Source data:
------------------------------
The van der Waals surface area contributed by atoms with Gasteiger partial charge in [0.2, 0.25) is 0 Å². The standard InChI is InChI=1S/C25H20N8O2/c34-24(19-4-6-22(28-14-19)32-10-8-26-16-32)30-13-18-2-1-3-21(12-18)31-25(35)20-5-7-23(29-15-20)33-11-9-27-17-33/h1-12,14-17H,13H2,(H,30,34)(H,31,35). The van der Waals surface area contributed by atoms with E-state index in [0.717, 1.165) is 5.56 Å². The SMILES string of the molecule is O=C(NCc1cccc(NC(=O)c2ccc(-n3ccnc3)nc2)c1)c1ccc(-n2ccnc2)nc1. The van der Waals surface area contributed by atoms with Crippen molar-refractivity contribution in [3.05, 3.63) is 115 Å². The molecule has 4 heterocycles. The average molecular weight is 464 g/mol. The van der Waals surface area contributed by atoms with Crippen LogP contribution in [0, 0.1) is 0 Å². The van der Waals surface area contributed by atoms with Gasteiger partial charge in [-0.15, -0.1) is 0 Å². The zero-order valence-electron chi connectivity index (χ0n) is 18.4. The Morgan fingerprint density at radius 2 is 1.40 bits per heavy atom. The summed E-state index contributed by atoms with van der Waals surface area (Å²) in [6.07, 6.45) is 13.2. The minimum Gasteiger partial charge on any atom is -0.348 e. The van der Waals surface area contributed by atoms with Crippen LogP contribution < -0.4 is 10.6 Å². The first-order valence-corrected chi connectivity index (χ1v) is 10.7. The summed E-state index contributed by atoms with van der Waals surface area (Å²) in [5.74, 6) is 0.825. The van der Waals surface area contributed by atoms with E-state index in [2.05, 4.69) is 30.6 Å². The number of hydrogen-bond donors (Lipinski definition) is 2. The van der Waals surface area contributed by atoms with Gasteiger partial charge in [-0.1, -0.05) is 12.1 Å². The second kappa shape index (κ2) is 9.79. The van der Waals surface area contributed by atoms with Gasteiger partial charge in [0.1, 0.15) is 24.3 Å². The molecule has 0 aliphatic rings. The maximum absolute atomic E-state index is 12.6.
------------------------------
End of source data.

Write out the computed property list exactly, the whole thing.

The van der Waals surface area contributed by atoms with Gasteiger partial charge in [0.2, 0.25) is 0 Å². The standard InChI is InChI=1S/C25H20N8O2/c34-24(19-4-6-22(28-14-19)32-10-8-26-16-32)30-13-18-2-1-3-21(12-18)31-25(35)20-5-7-23(29-15-20)33-11-9-27-17-33/h1-12,14-17H,13H2,(H,30,34)(H,31,35). The van der Waals surface area contributed by atoms with E-state index in [0.717, 1.165) is 5.56 Å². The SMILES string of the molecule is O=C(NCc1cccc(NC(=O)c2ccc(-n3ccnc3)nc2)c1)c1ccc(-n2ccnc2)nc1. The van der Waals surface area contributed by atoms with Crippen molar-refractivity contribution in [3.05, 3.63) is 115 Å². The molecule has 4 heterocycles. The average molecular weight is 464 g/mol. The van der Waals surface area contributed by atoms with Crippen LogP contribution in [0, 0.1) is 0 Å². The van der Waals surface area contributed by atoms with Gasteiger partial charge in [-0.15, -0.1) is 0 Å². The zero-order valence-electron chi connectivity index (χ0n) is 18.4. The Morgan fingerprint density at radius 2 is 1.40 bits per heavy atom. The summed E-state index contributed by atoms with van der Waals surface area (Å²) in [6.07, 6.45) is 13.2. The minimum Gasteiger partial charge on any atom is -0.348 e. The van der Waals surface area contributed by atoms with Crippen LogP contribution < -0.4 is 10.6 Å². The first-order valence-corrected chi connectivity index (χ1v) is 10.7. The summed E-state index contributed by atoms with van der Waals surface area (Å²) in [5.74, 6) is 0.825. The van der Waals surface area contributed by atoms with E-state index in [2.05, 4.69) is 30.6 Å². The number of hydrogen-bond donors (Lipinski definition) is 2. The van der Waals surface area contributed by atoms with Gasteiger partial charge in [-0.1, -0.05) is 12.1 Å². The second kappa shape index (κ2) is 9.79. The van der Waals surface area contributed by atoms with Gasteiger partial charge in [0.1, 0.15) is 24.3 Å². The molecule has 0 aliphatic rings. The maximum absolute atomic E-state index is 12.6.